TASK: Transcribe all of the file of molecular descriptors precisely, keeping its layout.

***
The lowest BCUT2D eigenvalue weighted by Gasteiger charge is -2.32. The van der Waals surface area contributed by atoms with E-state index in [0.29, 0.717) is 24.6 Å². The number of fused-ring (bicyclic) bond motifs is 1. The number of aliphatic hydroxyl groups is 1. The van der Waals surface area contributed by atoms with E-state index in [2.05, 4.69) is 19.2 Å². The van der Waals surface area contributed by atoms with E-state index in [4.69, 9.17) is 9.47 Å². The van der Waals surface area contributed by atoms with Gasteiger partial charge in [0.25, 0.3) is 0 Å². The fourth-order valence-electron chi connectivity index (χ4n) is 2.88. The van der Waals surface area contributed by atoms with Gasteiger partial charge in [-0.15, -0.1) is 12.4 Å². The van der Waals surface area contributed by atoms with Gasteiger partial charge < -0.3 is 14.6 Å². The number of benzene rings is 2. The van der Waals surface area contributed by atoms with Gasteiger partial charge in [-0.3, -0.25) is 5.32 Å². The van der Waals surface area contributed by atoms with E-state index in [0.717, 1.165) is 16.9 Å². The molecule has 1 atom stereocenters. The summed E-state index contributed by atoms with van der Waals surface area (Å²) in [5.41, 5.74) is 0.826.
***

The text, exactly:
The lowest BCUT2D eigenvalue weighted by Gasteiger charge is -2.32. The van der Waals surface area contributed by atoms with E-state index in [0.29, 0.717) is 24.6 Å². The number of fused-ring (bicyclic) bond motifs is 1. The number of aliphatic hydroxyl groups is 1. The van der Waals surface area contributed by atoms with E-state index in [2.05, 4.69) is 19.2 Å². The van der Waals surface area contributed by atoms with E-state index in [4.69, 9.17) is 9.47 Å². The van der Waals surface area contributed by atoms with Gasteiger partial charge in [0.25, 0.3) is 0 Å². The fourth-order valence-electron chi connectivity index (χ4n) is 2.88. The van der Waals surface area contributed by atoms with Gasteiger partial charge in [-0.15, -0.1) is 12.4 Å². The van der Waals surface area contributed by atoms with Gasteiger partial charge < -0.3 is 14.6 Å². The number of benzene rings is 2. The van der Waals surface area contributed by atoms with Gasteiger partial charge in [-0.3, -0.25) is 5.32 Å². The van der Waals surface area contributed by atoms with E-state index in [0.717, 1.165) is 16.9 Å². The molecule has 1 atom stereocenters. The summed E-state index contributed by atoms with van der Waals surface area (Å²) in [5.41, 5.74) is 0.826.